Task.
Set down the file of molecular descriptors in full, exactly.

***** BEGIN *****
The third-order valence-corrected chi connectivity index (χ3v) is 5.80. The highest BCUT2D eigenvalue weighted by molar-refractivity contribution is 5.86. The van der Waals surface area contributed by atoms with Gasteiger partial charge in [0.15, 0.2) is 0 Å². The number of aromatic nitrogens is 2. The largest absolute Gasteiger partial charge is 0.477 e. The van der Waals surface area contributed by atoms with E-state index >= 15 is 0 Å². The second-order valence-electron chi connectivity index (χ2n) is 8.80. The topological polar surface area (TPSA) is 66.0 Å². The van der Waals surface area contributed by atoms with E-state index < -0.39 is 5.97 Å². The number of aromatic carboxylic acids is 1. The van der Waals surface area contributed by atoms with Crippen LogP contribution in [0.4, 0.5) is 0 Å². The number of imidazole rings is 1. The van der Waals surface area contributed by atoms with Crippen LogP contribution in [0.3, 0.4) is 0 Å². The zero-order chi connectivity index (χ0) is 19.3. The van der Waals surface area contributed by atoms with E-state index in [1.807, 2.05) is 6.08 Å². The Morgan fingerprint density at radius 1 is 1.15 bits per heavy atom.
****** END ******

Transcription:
The third-order valence-corrected chi connectivity index (χ3v) is 5.80. The highest BCUT2D eigenvalue weighted by molar-refractivity contribution is 5.86. The van der Waals surface area contributed by atoms with Gasteiger partial charge in [0.15, 0.2) is 0 Å². The number of aromatic nitrogens is 2. The largest absolute Gasteiger partial charge is 0.477 e. The van der Waals surface area contributed by atoms with E-state index >= 15 is 0 Å². The second-order valence-electron chi connectivity index (χ2n) is 8.80. The topological polar surface area (TPSA) is 66.0 Å². The van der Waals surface area contributed by atoms with E-state index < -0.39 is 5.97 Å². The number of aromatic carboxylic acids is 1. The van der Waals surface area contributed by atoms with Crippen LogP contribution in [0.4, 0.5) is 0 Å². The number of imidazole rings is 1. The van der Waals surface area contributed by atoms with Crippen LogP contribution in [0.3, 0.4) is 0 Å². The zero-order chi connectivity index (χ0) is 19.3. The van der Waals surface area contributed by atoms with E-state index in [1.807, 2.05) is 6.08 Å². The Morgan fingerprint density at radius 1 is 1.15 bits per heavy atom.